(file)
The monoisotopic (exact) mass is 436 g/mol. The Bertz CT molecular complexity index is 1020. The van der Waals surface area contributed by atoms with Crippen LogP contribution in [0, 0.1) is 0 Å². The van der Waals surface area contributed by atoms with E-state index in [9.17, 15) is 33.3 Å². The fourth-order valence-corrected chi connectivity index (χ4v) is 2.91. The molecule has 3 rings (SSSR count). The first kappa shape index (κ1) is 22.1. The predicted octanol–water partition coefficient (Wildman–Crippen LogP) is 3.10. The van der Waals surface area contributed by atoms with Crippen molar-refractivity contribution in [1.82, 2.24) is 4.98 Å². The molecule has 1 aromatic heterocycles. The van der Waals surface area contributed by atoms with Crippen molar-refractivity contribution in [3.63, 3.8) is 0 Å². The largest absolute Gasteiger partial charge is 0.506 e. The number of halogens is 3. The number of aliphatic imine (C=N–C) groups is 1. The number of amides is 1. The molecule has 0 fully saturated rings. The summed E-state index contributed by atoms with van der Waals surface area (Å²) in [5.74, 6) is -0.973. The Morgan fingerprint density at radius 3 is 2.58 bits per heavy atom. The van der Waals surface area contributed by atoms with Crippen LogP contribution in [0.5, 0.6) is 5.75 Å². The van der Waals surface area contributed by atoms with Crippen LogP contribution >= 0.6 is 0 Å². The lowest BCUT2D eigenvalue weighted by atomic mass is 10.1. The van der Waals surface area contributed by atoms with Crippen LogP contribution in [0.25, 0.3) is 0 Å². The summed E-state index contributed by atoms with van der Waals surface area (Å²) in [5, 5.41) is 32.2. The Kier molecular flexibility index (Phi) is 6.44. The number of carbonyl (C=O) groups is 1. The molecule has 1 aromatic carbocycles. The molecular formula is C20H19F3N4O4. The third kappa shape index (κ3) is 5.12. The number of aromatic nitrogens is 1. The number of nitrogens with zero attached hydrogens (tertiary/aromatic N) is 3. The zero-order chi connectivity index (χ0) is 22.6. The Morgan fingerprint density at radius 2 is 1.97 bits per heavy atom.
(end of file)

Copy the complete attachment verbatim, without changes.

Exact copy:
The monoisotopic (exact) mass is 436 g/mol. The Bertz CT molecular complexity index is 1020. The van der Waals surface area contributed by atoms with Crippen LogP contribution in [0, 0.1) is 0 Å². The van der Waals surface area contributed by atoms with E-state index in [9.17, 15) is 33.3 Å². The fourth-order valence-corrected chi connectivity index (χ4v) is 2.91. The molecule has 3 rings (SSSR count). The first kappa shape index (κ1) is 22.1. The predicted octanol–water partition coefficient (Wildman–Crippen LogP) is 3.10. The van der Waals surface area contributed by atoms with Crippen molar-refractivity contribution in [1.82, 2.24) is 4.98 Å². The molecule has 1 aromatic heterocycles. The van der Waals surface area contributed by atoms with Crippen molar-refractivity contribution in [3.63, 3.8) is 0 Å². The largest absolute Gasteiger partial charge is 0.506 e. The number of halogens is 3. The number of aliphatic imine (C=N–C) groups is 1. The number of amides is 1. The molecule has 0 fully saturated rings. The summed E-state index contributed by atoms with van der Waals surface area (Å²) in [5.74, 6) is -0.973. The Morgan fingerprint density at radius 3 is 2.58 bits per heavy atom. The van der Waals surface area contributed by atoms with Crippen LogP contribution in [0.5, 0.6) is 5.75 Å². The van der Waals surface area contributed by atoms with Crippen LogP contribution >= 0.6 is 0 Å². The lowest BCUT2D eigenvalue weighted by atomic mass is 10.1. The van der Waals surface area contributed by atoms with Crippen LogP contribution in [0.25, 0.3) is 0 Å². The summed E-state index contributed by atoms with van der Waals surface area (Å²) in [5, 5.41) is 32.2. The Kier molecular flexibility index (Phi) is 6.44. The number of carbonyl (C=O) groups is 1. The molecule has 1 aromatic carbocycles. The molecular formula is C20H19F3N4O4. The third kappa shape index (κ3) is 5.12. The number of aromatic nitrogens is 1. The number of nitrogens with zero attached hydrogens (tertiary/aromatic N) is 3. The zero-order chi connectivity index (χ0) is 22.6. The Morgan fingerprint density at radius 2 is 1.97 bits per heavy atom.